We’re trying to raise $50,000 by next Sunday.
Jeannett of Life.Rearranged is helping us with our efforts by hosting a series on childhood cancer. Every Monday for a month, I’ll be guest posting on her blog, sharing pieces of Brock’s story. You can read the first post here and find ways to help out here.
(Are you tired of links yet??)
Thank you for how you’ve loved and supported us along the way. You all have been the hands and feet of Christ to us and we are extremely thankful.
We met with Brock’s oncologist last Wednesday for his last dose of IV chemo and to discuss an end-of-treatment plan.
Jay and I cried.
Not because it was the last dose of IV chemo.
Not because Brock was just 10 days away from the very end of treatment.
Not because we were remembering everything he’s been through.
We cried because Brock’s doctor walked in, sat down, and said
“So. I think we can stop the antifungal medicine whenever he finishes chemo.”
We’re scared to stop the antifungal because what if the fungal infection gets worse. But we’re scared to stay on it because it causes skin cancer. He’s already had one mole biopsied that came back as pre-canceorus, and he has 3 more than need to be looked at.
We’re scared. Or at least I am. Jay might be handling it a little better than me.
Pray that the fungal infection will heal completely. Pray that, as his immune system recovers from 3.5 years of chemo, it will be able to completely eliminate every last bit of aspergillus.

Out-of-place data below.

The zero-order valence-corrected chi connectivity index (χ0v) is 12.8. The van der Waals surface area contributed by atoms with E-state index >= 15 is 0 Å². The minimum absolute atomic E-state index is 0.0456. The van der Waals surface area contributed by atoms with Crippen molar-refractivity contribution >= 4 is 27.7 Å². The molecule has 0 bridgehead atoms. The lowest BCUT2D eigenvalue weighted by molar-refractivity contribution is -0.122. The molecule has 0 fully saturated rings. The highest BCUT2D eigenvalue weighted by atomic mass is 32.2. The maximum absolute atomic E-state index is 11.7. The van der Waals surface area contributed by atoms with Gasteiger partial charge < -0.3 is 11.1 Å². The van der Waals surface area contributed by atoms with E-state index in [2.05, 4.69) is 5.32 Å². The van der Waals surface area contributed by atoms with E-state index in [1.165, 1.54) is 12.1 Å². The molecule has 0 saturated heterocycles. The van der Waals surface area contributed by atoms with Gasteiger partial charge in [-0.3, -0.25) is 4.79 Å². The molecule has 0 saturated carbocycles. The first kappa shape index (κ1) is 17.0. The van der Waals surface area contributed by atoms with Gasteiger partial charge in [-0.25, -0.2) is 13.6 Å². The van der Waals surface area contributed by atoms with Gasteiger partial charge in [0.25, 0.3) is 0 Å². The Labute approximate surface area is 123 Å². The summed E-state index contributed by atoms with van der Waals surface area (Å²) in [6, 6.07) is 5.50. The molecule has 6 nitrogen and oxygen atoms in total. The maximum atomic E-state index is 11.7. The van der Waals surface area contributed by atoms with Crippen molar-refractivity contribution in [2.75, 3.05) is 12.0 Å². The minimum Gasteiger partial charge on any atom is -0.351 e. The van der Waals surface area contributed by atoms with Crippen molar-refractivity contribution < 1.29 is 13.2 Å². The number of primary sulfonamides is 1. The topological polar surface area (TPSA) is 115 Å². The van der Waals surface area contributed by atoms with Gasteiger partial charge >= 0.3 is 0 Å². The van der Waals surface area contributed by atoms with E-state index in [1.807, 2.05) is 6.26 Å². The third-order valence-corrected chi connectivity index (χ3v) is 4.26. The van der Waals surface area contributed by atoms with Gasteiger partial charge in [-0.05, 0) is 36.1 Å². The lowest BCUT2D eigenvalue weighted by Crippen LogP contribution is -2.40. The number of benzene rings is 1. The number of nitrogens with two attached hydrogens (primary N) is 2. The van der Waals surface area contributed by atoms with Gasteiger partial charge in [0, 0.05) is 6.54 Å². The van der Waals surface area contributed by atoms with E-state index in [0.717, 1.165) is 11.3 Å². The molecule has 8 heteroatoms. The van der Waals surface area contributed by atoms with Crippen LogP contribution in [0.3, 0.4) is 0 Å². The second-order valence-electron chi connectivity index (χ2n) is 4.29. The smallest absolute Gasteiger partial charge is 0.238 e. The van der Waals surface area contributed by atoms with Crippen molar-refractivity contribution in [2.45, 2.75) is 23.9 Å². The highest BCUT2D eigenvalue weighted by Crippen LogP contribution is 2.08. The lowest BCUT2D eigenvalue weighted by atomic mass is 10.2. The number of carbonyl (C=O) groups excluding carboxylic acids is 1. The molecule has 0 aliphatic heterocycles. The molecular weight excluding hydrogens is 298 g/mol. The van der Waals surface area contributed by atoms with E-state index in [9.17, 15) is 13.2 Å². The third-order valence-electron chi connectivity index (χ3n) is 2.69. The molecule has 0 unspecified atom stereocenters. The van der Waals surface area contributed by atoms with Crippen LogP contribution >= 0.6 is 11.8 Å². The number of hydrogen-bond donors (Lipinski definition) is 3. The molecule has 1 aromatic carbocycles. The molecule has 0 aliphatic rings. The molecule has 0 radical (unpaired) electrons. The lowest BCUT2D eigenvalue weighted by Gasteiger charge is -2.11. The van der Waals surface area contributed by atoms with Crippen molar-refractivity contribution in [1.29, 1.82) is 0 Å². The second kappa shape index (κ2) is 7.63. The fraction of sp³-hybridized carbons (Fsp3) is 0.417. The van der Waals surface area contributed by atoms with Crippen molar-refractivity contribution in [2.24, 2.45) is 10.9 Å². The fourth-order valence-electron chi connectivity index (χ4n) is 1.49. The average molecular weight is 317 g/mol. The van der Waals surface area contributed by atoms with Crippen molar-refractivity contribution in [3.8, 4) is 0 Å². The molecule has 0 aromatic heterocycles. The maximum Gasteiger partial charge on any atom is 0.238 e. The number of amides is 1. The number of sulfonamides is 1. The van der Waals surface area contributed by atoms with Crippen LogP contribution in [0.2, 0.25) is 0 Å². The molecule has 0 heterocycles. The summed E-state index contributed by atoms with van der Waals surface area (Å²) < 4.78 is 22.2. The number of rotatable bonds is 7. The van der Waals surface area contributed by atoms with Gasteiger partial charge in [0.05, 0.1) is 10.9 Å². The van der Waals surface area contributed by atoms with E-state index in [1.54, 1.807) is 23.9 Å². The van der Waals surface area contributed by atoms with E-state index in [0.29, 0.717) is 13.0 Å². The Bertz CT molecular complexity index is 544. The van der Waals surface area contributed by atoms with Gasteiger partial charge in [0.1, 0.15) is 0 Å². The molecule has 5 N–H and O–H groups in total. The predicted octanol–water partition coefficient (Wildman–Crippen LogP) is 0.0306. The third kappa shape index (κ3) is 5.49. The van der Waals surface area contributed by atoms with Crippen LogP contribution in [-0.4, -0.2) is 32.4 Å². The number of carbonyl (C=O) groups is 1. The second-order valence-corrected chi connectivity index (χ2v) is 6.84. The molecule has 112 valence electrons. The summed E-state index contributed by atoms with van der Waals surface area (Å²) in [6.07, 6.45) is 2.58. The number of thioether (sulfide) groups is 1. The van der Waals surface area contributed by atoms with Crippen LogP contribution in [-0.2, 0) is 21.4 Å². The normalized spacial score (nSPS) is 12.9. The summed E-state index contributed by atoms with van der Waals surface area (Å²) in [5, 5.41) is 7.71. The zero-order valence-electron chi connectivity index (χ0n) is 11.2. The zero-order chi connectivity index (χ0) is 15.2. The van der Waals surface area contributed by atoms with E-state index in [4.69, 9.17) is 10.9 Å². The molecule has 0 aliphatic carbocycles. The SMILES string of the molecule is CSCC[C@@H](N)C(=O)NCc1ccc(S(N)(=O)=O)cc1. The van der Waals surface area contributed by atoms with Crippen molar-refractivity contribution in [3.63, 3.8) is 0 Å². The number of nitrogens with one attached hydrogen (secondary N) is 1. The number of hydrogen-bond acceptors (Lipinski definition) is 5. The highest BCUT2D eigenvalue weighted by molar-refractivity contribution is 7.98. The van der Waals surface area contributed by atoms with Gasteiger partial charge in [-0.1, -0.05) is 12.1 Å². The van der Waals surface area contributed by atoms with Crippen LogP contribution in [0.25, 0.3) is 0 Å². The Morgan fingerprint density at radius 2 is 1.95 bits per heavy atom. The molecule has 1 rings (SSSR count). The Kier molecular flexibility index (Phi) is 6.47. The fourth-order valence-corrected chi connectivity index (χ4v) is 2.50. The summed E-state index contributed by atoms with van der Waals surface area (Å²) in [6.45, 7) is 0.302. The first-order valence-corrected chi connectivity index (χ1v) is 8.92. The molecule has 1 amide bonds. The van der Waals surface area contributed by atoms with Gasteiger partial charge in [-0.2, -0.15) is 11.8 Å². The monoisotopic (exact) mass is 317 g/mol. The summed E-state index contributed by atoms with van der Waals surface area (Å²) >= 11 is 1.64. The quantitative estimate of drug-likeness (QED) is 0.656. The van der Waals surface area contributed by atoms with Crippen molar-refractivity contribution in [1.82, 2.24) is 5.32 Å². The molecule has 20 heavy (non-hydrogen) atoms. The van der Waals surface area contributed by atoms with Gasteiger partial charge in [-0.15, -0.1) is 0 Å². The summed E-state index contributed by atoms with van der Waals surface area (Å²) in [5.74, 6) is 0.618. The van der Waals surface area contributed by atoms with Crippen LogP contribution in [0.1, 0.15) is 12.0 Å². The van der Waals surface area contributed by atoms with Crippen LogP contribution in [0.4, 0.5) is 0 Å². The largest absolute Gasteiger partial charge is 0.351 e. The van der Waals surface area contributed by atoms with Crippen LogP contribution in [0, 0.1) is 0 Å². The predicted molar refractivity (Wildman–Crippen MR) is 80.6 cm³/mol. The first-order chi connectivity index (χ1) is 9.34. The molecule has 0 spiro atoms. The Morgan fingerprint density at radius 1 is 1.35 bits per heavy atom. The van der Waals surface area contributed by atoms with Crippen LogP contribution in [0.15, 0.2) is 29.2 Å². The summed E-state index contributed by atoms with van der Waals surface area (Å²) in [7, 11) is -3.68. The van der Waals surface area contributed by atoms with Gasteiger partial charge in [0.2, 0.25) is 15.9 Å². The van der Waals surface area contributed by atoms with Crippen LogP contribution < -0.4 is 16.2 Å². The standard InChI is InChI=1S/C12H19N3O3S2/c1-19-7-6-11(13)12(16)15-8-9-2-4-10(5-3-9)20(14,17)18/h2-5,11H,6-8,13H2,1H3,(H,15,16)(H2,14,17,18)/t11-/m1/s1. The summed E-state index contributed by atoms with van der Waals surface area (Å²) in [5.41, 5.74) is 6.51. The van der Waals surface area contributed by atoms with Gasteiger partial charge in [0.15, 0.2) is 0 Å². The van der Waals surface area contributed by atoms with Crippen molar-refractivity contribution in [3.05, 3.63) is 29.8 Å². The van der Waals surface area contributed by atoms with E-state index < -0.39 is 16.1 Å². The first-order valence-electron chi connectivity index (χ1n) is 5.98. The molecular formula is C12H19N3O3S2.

Pray that he stays in remission and that leukemia will never ever be a part of our lives again.
Pray that skin cancer will never ever ever be one of his diagnoses. (This is honestly, the one I’m most worried about).
Tomorrow night Brock takes his last dose of chemo. But it’s not over, friends. There are still things to petition God for.
However, thankfully, mercifully, so much more to praise Him for.
Wait…where do I go?
The Children’s Hospital at OU Medical Center. Follow the signs for OU Children’s Physicians Building. Go to the tenth floor and look for the crowd of people just north of the elevators. (I really hope it’s north…it’s midnight and I’m second guessing myself. It’s not a huge floor – you’ll find us. Promise.)
Can my kids come?
Yes! Please bring your children! I know it’s kind of at an inconvenient time with after school pick up, etc, but we’d love for your kids to come.
Are you still having a no-more-chemo party?
Yes! Immediately following the bell ringing, we’ll walk over to the 6th floor of the atrium for snacks and fun. Jay and I have been praying the weather will be nice enough for the kids to play outside in the new Children’s Village.
I want to get Brock a gift. What does he like?
Please do not feel like he needs a gift. The love and support from you all during the last 3.5 years has been gift enough! Besides, he JUST had a birthday and Christmas and he doesn’t need one single thing.